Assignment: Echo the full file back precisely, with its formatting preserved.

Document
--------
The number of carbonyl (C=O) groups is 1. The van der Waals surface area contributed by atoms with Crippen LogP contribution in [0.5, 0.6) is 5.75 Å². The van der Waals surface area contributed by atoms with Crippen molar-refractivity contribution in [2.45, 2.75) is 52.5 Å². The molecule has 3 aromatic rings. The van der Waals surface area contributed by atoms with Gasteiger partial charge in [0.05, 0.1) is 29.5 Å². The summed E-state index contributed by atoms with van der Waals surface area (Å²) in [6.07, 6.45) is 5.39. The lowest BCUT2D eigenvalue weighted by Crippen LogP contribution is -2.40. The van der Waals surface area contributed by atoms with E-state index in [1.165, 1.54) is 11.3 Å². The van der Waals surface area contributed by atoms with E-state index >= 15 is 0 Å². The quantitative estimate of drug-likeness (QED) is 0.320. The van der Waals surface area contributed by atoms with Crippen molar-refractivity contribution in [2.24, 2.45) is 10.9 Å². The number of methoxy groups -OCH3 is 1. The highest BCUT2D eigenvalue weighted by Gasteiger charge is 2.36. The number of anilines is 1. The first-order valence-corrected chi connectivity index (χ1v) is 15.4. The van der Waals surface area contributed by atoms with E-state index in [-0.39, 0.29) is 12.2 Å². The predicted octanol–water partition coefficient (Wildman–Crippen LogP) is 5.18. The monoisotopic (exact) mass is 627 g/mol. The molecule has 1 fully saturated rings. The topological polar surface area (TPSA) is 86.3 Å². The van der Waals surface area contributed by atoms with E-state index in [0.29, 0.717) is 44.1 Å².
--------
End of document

The number of carbonyl (C=O) groups is 1. The van der Waals surface area contributed by atoms with Crippen LogP contribution in [0.5, 0.6) is 5.75 Å². The van der Waals surface area contributed by atoms with Crippen molar-refractivity contribution in [2.45, 2.75) is 52.5 Å². The molecule has 3 aromatic rings. The van der Waals surface area contributed by atoms with Gasteiger partial charge in [0.05, 0.1) is 29.5 Å². The summed E-state index contributed by atoms with van der Waals surface area (Å²) in [6.07, 6.45) is 5.39. The lowest BCUT2D eigenvalue weighted by Crippen LogP contribution is -2.40. The van der Waals surface area contributed by atoms with E-state index in [1.165, 1.54) is 11.3 Å². The van der Waals surface area contributed by atoms with E-state index >= 15 is 0 Å². The quantitative estimate of drug-likeness (QED) is 0.320. The van der Waals surface area contributed by atoms with Crippen molar-refractivity contribution in [2.24, 2.45) is 10.9 Å². The number of methoxy groups -OCH3 is 1. The highest BCUT2D eigenvalue weighted by Gasteiger charge is 2.36. The number of anilines is 1. The first-order valence-corrected chi connectivity index (χ1v) is 15.4. The van der Waals surface area contributed by atoms with E-state index in [-0.39, 0.29) is 12.2 Å². The predicted octanol–water partition coefficient (Wildman–Crippen LogP) is 5.18. The monoisotopic (exact) mass is 627 g/mol. The molecule has 1 fully saturated rings. The topological polar surface area (TPSA) is 86.3 Å². The van der Waals surface area contributed by atoms with E-state index in [0.29, 0.717) is 44.1 Å².